Intangible assets

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1. Accounting.

For accounting purposes, intangible assets are ones that are considered to be long-term assets but are intangible in nature, such as the value of patents and goodwill generated by the business.


The principles for including this kind of intangible asset in an accounting balance sheet are that the asset must:

1. Have a cost that can be reliably measured; AND

2. Be likely to give rise to future economic benefits.


The accounting term for including such an item in a balance sheet is 'recognising' the asset.


Example 1: intangible assets recognised and not recognised

1. Orderbook

Not recognised, because it does not have a cost that can be reliably measured.


2. Employees

Not normally recognised, because there is not a cost that can be reliably measured.
Exceptions include star footballers, that have been bought. The transfer fees and other costs paid are recognised as intangible assets.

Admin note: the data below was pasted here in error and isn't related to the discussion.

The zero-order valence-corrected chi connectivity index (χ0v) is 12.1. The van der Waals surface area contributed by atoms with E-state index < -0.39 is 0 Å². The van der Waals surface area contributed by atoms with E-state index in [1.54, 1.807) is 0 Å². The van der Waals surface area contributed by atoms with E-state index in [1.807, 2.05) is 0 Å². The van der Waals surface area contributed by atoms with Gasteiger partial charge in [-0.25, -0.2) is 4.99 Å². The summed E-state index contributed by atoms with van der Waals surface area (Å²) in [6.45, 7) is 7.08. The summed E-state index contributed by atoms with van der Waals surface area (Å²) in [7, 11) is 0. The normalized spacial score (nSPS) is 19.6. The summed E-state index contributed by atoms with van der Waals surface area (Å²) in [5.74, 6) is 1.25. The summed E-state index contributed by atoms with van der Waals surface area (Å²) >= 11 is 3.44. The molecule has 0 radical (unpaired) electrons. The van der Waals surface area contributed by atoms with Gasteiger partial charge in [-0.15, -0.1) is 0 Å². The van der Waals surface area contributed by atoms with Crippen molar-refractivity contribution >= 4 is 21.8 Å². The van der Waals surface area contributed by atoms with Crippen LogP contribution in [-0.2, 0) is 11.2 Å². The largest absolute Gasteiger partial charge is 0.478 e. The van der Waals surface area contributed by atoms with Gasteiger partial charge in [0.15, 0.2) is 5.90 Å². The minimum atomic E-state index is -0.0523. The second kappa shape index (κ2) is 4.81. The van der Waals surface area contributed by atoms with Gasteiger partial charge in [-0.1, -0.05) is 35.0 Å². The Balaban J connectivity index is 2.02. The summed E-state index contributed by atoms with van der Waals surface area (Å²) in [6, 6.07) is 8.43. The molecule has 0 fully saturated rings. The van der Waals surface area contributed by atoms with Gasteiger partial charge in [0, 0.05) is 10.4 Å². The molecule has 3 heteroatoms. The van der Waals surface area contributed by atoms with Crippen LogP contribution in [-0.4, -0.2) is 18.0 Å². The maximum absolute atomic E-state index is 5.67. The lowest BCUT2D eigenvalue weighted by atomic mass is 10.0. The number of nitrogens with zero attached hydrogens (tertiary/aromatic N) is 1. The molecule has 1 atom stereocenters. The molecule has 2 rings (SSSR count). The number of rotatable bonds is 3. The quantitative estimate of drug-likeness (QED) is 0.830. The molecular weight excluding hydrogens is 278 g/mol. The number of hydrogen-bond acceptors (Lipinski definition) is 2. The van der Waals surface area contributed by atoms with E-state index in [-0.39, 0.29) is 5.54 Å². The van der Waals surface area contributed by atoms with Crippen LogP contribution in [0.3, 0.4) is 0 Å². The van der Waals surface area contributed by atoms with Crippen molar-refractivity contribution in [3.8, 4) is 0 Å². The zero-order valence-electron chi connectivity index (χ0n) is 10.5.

3. Intellectual property

If it has been bought, Yes.
If it is internally generated, No.


Example 2: star players valuation

A 'home grown' star football player should be just as valuable to a club as one who has been bought-in.
But the balance sheet would only include the bought-in players, not the home grown ones.
A valuation of the company for sale or purchase should recognise the playing value of all talented players, regardless of whether they were bought-in or home grown.


Relevant accounting standards include IAS 38 and Sections 18 and 19 of FRS 102.


2.

More broadly, any non-physical asset, whether it is a short-term asset or a longer-term one.


See also